Tinder for Food: App Shares Leftovers for a Healthier Planet

Too many leftovers from dinner? Vegetables forgotten in the fridge or cans gathering dust at the back of a cupboard? Instead of tossing them out, why not share them with friends and neighbours and care for the planet at the same time?

That is the premise of OLIO, a mobile phone app founded in Britain and part of a wave of businesses using technology to cut waste and help the environment.

OLIO is the brainchild of two women entrepreneurs aiming to tackle food waste, “one of the biggest problems facing humanity today”.

If that sounds sensationalist, Tessa Cook, the company’s co-founder, can rattle off a list of eye-popping statistics to back up her claim.

Globally, one third of all food produced, worth nearly $1 trillion, is thrown away, and in the UK alone, an average family throws away 700 pounds ($945) worth of food each year.

Tinder for Food: App Shares Leftovers for a Healthier Planet

Image: article supplied

All of this is “environmentally catastrophic”, Cook said. Not only does it waste land and water to produce it, when left to rot in landfill, food waste releases methane, a greenhouse gas more harmful to the environment than carbon dioxide.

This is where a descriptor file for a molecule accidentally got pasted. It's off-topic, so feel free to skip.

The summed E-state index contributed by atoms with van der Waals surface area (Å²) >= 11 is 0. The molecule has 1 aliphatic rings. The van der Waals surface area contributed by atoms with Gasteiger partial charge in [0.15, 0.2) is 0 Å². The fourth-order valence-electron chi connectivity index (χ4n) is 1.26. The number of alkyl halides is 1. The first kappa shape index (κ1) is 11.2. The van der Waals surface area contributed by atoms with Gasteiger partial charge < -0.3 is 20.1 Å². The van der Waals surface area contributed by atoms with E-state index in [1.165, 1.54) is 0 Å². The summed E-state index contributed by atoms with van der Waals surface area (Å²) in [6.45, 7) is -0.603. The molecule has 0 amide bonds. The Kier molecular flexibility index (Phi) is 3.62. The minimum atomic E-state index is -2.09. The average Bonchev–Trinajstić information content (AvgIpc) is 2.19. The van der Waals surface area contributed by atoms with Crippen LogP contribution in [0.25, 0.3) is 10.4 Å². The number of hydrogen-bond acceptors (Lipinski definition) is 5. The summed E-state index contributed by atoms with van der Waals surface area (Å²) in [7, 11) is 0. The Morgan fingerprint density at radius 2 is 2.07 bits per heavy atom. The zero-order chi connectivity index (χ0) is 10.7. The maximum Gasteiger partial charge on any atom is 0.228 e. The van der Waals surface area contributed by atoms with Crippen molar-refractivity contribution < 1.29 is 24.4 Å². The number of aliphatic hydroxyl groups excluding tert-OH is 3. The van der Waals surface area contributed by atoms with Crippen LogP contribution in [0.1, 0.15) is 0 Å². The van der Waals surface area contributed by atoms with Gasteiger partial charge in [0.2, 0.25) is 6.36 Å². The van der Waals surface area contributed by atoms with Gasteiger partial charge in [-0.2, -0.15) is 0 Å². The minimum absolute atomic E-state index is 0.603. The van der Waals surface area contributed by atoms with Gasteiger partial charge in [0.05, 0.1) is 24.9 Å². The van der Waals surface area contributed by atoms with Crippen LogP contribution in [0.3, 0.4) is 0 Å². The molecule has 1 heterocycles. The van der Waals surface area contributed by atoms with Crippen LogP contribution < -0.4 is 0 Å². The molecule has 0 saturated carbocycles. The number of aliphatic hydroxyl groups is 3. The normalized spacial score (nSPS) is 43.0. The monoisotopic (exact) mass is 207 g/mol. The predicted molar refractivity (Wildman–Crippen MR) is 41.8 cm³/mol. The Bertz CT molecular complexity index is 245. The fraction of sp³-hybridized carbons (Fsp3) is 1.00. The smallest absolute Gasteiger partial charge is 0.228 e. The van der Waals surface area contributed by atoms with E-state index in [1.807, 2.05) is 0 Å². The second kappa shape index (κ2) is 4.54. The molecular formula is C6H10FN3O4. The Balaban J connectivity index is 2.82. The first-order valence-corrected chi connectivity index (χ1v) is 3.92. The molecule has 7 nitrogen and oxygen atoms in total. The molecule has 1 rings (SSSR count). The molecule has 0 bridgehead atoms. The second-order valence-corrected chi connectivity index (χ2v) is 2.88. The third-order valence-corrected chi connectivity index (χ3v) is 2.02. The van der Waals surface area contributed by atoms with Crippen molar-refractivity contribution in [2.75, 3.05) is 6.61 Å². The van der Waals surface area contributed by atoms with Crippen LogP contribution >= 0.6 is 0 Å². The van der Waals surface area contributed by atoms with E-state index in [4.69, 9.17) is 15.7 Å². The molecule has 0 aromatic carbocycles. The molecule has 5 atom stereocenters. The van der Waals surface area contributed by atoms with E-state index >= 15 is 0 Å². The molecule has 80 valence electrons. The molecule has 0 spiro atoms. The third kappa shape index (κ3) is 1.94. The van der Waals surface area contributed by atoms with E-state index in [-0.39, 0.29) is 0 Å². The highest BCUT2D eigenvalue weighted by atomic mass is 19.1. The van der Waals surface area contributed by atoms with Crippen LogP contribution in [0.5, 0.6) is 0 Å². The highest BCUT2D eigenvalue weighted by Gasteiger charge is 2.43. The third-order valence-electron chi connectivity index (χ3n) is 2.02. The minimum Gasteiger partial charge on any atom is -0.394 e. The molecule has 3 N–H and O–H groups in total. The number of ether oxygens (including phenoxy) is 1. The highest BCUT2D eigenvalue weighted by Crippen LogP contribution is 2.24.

“That whole set up is clearly, absolutely bonkers and needs to be fixed,” Cook told the Thomson Reuters Foundation by phone from London.

And since more than half of food waste occurs at home, it also means consumers can be an important part of the solution.

An app was born

Growing up on a dairy farm in Yorkshire in northern England, Cook said she learnt early on how much hard work goes into producing food.

So when removal workers told the former corporate executive to throw away the leftovers in her fridge – sweet potatoes, a cabbage and some yogurt – while packing to move back from Geneva to London nearly three years ago, the seed of an idea grew.

She set out into the street to find someone to give the food to – but failed.

“I thought, ‘This is perfectly delicious food. I know there is someone within 100 metres who would love it. The problem is they don’t know about it’,” she recalled.

When she discovered there were no mobile apps to share food, Cook teamed up with Saasha Celestial-One, an American former investment banker, to launch OLIO, raising $2.2 million from two rounds of investor funding.

Users download OLIO on their phones, create an account and upload a picture and a short description of the food they want to give away, from bananas to fresh herbs to lactose-free baby powder.

This was originally published by Eco Business.

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